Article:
So far in this chapter we have considered only nonassociative tasks, in which there is no need to associate different actions with different situations. In these tasks the learner either tries to find a single best action when the task is stationary, or tries to track the best action as it changes over time when the task is nonstationary. However, in a general reinforcement learning task there is more than one situation, and the goal is to learn a policy: a mapping from situations to the actions that are best in those situations. To set the stage for the full problem, we briefly discuss the simplest way in which nonassociative tasks extend to the associative setting.
As an example, suppose there are several different -armed bandit tasks, and that on each play you confront one of these chosen at random. Thus, the bandit task changes randomly from play to play. This would appear to you as a single, nonstationary -armed bandit task whose true action values change randomly from play to play. You could try using one of the methods described in this chapter that can handle nonstationarity, but unless the true action values change slowly, these methods will not work very well. Now suppose, however, that when a bandit task is selected for you, you are given some distinctive clue about its identity (but not its action values). Maybe you are facing an actual slot machine that changes the color of its display as it changes its action values. Now you can learn a policy associating each task, signaled by the color you see, with the best action to take when facing that task--for instance, if red, play arm 1; if green, play arm 2. With the right policy you can usually do much better than you could in the absence of any information distinguishing one bandit task from another.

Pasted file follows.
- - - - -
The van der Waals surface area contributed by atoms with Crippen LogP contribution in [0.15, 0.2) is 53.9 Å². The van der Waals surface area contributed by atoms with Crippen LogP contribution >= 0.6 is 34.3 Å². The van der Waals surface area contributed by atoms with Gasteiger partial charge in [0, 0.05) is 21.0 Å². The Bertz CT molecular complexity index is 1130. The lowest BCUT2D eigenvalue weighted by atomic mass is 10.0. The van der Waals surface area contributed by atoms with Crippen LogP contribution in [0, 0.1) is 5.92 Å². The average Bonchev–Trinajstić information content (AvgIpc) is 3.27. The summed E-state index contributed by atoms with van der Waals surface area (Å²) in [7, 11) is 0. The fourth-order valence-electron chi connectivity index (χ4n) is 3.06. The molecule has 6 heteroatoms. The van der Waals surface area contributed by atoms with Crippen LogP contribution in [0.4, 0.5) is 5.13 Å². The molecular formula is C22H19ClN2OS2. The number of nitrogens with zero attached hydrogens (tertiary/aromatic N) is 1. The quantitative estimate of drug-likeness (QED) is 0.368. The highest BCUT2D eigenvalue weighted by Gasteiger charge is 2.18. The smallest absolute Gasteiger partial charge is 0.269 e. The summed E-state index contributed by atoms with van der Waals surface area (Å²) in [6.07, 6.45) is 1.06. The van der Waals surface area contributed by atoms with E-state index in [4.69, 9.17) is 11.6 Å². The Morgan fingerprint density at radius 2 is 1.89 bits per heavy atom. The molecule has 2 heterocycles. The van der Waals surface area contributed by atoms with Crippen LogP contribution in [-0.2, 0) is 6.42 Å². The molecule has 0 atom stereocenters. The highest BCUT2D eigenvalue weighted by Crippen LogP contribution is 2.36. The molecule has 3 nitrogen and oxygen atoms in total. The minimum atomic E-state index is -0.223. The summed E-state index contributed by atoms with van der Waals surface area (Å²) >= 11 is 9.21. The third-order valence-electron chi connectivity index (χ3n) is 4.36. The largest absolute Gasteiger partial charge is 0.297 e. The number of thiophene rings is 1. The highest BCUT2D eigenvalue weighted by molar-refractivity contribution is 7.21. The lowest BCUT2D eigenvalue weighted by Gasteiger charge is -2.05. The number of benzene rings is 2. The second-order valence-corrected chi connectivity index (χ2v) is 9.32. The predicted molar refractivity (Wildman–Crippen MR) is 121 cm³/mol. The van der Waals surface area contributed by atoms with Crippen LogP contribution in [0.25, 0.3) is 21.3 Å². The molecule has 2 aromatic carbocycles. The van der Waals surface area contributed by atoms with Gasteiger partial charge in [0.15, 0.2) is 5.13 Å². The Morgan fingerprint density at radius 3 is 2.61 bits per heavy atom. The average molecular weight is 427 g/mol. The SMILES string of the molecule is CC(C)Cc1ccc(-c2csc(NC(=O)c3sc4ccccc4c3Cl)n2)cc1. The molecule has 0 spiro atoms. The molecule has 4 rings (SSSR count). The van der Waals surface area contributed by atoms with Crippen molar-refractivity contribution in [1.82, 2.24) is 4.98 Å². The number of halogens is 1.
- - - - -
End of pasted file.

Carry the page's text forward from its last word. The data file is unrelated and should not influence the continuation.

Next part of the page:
This is an example of an associative search task, so called because it involves both trial-and-error learning in the form of search for the best actions and association of these actions with the situations in which they are best. Associative search tasks are intermediate between the -armed bandit problem and the full reinforcement learning problem. They are like the full reinforcement learning problem in that they involve learning a policy, but like our version of the -armed bandit problem in that each action affects only the immediate reward. If actions are allowed to affect the next situation as well as the reward, then we have the full reinforcement learning problem. We present this problem in the next chapter and consider its ramifications throughout the rest of the book.
Exercise 2.16 Suppose you face a binary bandit task whose true action values change randomly from play to play. Specifically, suppose that for any play the true values of actions and are respectively 0.1 and 0.2 with probability 0.5 (case A), and 0.9 and 0.8 with probability 0.5 (case B). If you are not able to tell which case you face at any play, what is the best expectation of success you can achieve and how should you behave to achieve it? Now suppose that on each play you are told if you are facing case A or case B (although you still don't know the true action values). This is an associative search task. What is the best expectation of success you can achieve in this task, and how should you behave to achieve it?